Coronavirus Pandemic's Impact On Mental Health Alarms Experts

News & Politics
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Damir Mujezinovic

The coronavirus pandemic has forced millions around the world to self-isolate, maintain social distance, and wear marks.

Though public health measures have helped slow down the spread of COVID-19, isolation and constant fear have had an impact on many people's mental health and overall well being.

With the new, highly-contagious Delta variant spreading rapidly across the world, governments may have to impose stricter policies and resort to issuing lockdown orders once again.

What do experts have to say about the implications of COVID-19 for mental health? Read below.

COVID-19 & Mental Health

According to research from the Kaiser Family Foundation, about four in 10 American adults have reported symptoms of anxiety and depression amid the coronavirus pandemic.

The worry and stress over COVID-19 have also led to an increase in substance abuse and alcohol consumption, while at the same time worsening chronic conditions in people with mental health issues.

Young adults appear to be more vulnerable as they are more likely than older adults to report symptoms of anxiety and depression, substance abuse, and suicidal thoughts.

Economic Insecurity

The COVID-19 pandemic has had a devastating effect on the economy, leading to nearly unprecedented job loss and economic insecurity.

This, too, has pushed the world into what some call a mental health crisis.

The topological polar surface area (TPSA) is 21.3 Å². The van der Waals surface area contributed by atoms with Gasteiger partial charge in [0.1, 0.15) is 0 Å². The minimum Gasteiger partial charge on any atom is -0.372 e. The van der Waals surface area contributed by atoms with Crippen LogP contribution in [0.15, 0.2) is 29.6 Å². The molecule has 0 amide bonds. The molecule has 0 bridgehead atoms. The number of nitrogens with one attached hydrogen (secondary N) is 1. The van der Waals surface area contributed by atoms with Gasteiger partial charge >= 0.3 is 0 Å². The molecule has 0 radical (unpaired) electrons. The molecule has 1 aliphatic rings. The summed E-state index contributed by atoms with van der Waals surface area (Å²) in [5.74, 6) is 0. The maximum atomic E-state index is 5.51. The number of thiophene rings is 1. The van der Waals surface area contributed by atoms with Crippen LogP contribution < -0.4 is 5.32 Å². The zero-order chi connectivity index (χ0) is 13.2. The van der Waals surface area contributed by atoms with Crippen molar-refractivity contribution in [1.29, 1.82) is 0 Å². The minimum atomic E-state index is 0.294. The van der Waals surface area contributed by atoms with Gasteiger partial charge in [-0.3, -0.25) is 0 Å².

The Kaiser Family Foundation's research shows that adults experiencing job loss and economic difficulty amid the pandemic have consistently reported higher rates of symptoms of anxiety and depressive disorder.

Essential workers, such as delivery personnel and healthcare providers, have shown a higher rate of poor mental outcomes than other workers throughout the pandemic.

Keeping Your Mental Health In Check

How would one keep their mental health in check amid the COVID-19 pandemic?

According to expert Abbie Zimmerman, "Having space to explore these thoughts and feelings can help you to discover new ways of coping and improving your overall mental health."

Zimmerman, who is a Licensed Clinical Social Worker (LCSW), explained to Sqandal why self-care and mindfulness are key.

"By adding a layer of mindfulness to self-care, you can make a positive experience and quadruple its impact," she said.

"Finding space either with a trusted friend, loved one, with a professional or even a journal to explore how the pandemic has impacted you, can be a very useful tool."

Media Exposure

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Limiting the consumption of coronavirus-related media content could also help one preserve their mental health, according to research.

A 2020 study from the University of California, Irvine examined the effect of media consumption on one's state of mind, finding that consuming content related to COVID-19 was a strong predictor in the development of acute anxiety and depression.

Extensive exposure to press coverage of the pandemic can "be overwhelming and lead to more stress, worry and perceived risks," according to the study.

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